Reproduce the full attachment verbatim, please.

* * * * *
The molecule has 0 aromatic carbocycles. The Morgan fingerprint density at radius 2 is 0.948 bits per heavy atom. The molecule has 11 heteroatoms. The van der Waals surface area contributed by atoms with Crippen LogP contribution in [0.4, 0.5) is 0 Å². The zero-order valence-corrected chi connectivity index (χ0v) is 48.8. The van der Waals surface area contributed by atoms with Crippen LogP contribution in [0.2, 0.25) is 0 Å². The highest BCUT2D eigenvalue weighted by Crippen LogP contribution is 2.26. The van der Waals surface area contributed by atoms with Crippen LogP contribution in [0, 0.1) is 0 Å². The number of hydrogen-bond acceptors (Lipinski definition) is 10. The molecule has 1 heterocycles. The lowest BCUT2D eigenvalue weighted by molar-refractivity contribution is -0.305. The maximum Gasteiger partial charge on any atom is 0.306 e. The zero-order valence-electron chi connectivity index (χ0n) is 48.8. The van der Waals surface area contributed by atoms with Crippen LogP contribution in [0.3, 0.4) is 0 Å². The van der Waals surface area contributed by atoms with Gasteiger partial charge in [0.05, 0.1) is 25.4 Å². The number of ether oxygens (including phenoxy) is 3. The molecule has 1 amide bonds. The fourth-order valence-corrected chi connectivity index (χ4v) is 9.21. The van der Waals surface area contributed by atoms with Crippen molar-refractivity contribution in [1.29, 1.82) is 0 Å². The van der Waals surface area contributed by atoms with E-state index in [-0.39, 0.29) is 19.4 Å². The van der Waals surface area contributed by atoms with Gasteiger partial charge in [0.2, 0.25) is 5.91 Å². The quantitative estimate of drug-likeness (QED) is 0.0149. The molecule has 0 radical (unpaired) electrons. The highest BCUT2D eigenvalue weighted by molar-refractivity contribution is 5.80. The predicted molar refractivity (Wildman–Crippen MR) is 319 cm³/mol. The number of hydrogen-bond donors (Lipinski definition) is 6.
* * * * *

The molecule has 0 aromatic carbocycles. The Morgan fingerprint density at radius 2 is 0.948 bits per heavy atom. The molecule has 11 heteroatoms. The van der Waals surface area contributed by atoms with Crippen LogP contribution in [0.4, 0.5) is 0 Å². The zero-order valence-corrected chi connectivity index (χ0v) is 48.8. The van der Waals surface area contributed by atoms with Crippen LogP contribution in [0.2, 0.25) is 0 Å². The highest BCUT2D eigenvalue weighted by Crippen LogP contribution is 2.26. The van der Waals surface area contributed by atoms with Crippen LogP contribution in [0, 0.1) is 0 Å². The number of hydrogen-bond acceptors (Lipinski definition) is 10. The molecule has 1 heterocycles. The lowest BCUT2D eigenvalue weighted by molar-refractivity contribution is -0.305. The maximum Gasteiger partial charge on any atom is 0.306 e. The zero-order valence-electron chi connectivity index (χ0n) is 48.8. The van der Waals surface area contributed by atoms with Crippen LogP contribution in [0.3, 0.4) is 0 Å². The van der Waals surface area contributed by atoms with Gasteiger partial charge in [0.05, 0.1) is 25.4 Å². The number of ether oxygens (including phenoxy) is 3. The molecule has 1 amide bonds. The fourth-order valence-corrected chi connectivity index (χ4v) is 9.21. The van der Waals surface area contributed by atoms with Crippen molar-refractivity contribution in [1.29, 1.82) is 0 Å². The van der Waals surface area contributed by atoms with E-state index in [-0.39, 0.29) is 19.4 Å². The van der Waals surface area contributed by atoms with Gasteiger partial charge in [0.2, 0.25) is 5.91 Å². The quantitative estimate of drug-likeness (QED) is 0.0149. The molecule has 0 radical (unpaired) electrons. The highest BCUT2D eigenvalue weighted by molar-refractivity contribution is 5.80. The predicted molar refractivity (Wildman–Crippen MR) is 319 cm³/mol. The number of hydrogen-bond donors (Lipinski definition) is 6.